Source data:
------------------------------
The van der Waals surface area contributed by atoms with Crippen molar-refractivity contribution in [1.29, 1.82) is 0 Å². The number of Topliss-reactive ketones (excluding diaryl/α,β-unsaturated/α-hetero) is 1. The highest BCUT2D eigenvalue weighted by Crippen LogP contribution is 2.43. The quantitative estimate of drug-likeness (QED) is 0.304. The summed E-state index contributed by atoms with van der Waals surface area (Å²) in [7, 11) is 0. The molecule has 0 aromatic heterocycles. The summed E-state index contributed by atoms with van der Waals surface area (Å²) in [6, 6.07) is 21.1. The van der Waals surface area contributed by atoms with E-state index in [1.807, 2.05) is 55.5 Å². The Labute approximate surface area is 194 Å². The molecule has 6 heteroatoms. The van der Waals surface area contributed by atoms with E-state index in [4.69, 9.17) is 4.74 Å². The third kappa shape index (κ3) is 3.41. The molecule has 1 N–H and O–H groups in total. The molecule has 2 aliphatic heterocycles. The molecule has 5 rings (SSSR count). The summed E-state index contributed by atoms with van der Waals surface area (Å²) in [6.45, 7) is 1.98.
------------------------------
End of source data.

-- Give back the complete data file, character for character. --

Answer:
The van der Waals surface area contributed by atoms with Crippen molar-refractivity contribution in [1.29, 1.82) is 0 Å². The number of Topliss-reactive ketones (excluding diaryl/α,β-unsaturated/α-hetero) is 1. The highest BCUT2D eigenvalue weighted by Crippen LogP contribution is 2.43. The quantitative estimate of drug-likeness (QED) is 0.304. The summed E-state index contributed by atoms with van der Waals surface area (Å²) in [7, 11) is 0. The molecule has 0 aromatic heterocycles. The summed E-state index contributed by atoms with van der Waals surface area (Å²) in [6, 6.07) is 21.1. The van der Waals surface area contributed by atoms with E-state index in [1.807, 2.05) is 55.5 Å². The Labute approximate surface area is 194 Å². The molecule has 6 heteroatoms. The van der Waals surface area contributed by atoms with E-state index in [4.69, 9.17) is 4.74 Å². The third kappa shape index (κ3) is 3.41. The molecule has 1 N–H and O–H groups in total. The molecule has 2 aliphatic heterocycles. The molecule has 5 rings (SSSR count). The summed E-state index contributed by atoms with van der Waals surface area (Å²) in [6.45, 7) is 1.98.